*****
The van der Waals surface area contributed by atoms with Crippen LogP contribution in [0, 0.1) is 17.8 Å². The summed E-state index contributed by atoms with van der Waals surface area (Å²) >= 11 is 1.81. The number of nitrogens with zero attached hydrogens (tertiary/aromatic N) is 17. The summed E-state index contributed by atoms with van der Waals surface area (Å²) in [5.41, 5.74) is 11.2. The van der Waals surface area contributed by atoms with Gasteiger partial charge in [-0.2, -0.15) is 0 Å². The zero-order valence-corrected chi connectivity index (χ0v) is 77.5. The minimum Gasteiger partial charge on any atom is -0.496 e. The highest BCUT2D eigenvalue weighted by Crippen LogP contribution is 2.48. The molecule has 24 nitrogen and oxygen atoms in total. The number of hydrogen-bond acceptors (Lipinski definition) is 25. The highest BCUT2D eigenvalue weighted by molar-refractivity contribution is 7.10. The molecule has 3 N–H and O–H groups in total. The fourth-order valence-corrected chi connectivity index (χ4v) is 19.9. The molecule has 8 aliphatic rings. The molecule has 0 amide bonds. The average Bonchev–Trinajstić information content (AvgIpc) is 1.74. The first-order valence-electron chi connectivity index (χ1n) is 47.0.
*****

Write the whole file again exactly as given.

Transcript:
The van der Waals surface area contributed by atoms with Crippen LogP contribution in [0, 0.1) is 17.8 Å². The summed E-state index contributed by atoms with van der Waals surface area (Å²) >= 11 is 1.81. The number of nitrogens with zero attached hydrogens (tertiary/aromatic N) is 17. The summed E-state index contributed by atoms with van der Waals surface area (Å²) in [5.41, 5.74) is 11.2. The van der Waals surface area contributed by atoms with Gasteiger partial charge in [-0.2, -0.15) is 0 Å². The zero-order valence-corrected chi connectivity index (χ0v) is 77.5. The minimum Gasteiger partial charge on any atom is -0.496 e. The highest BCUT2D eigenvalue weighted by Crippen LogP contribution is 2.48. The molecule has 24 nitrogen and oxygen atoms in total. The number of hydrogen-bond acceptors (Lipinski definition) is 25. The highest BCUT2D eigenvalue weighted by molar-refractivity contribution is 7.10. The molecule has 3 N–H and O–H groups in total. The fourth-order valence-corrected chi connectivity index (χ4v) is 19.9. The molecule has 8 aliphatic rings. The molecule has 0 amide bonds. The average Bonchev–Trinajstić information content (AvgIpc) is 1.74. The first-order valence-electron chi connectivity index (χ1n) is 47.0.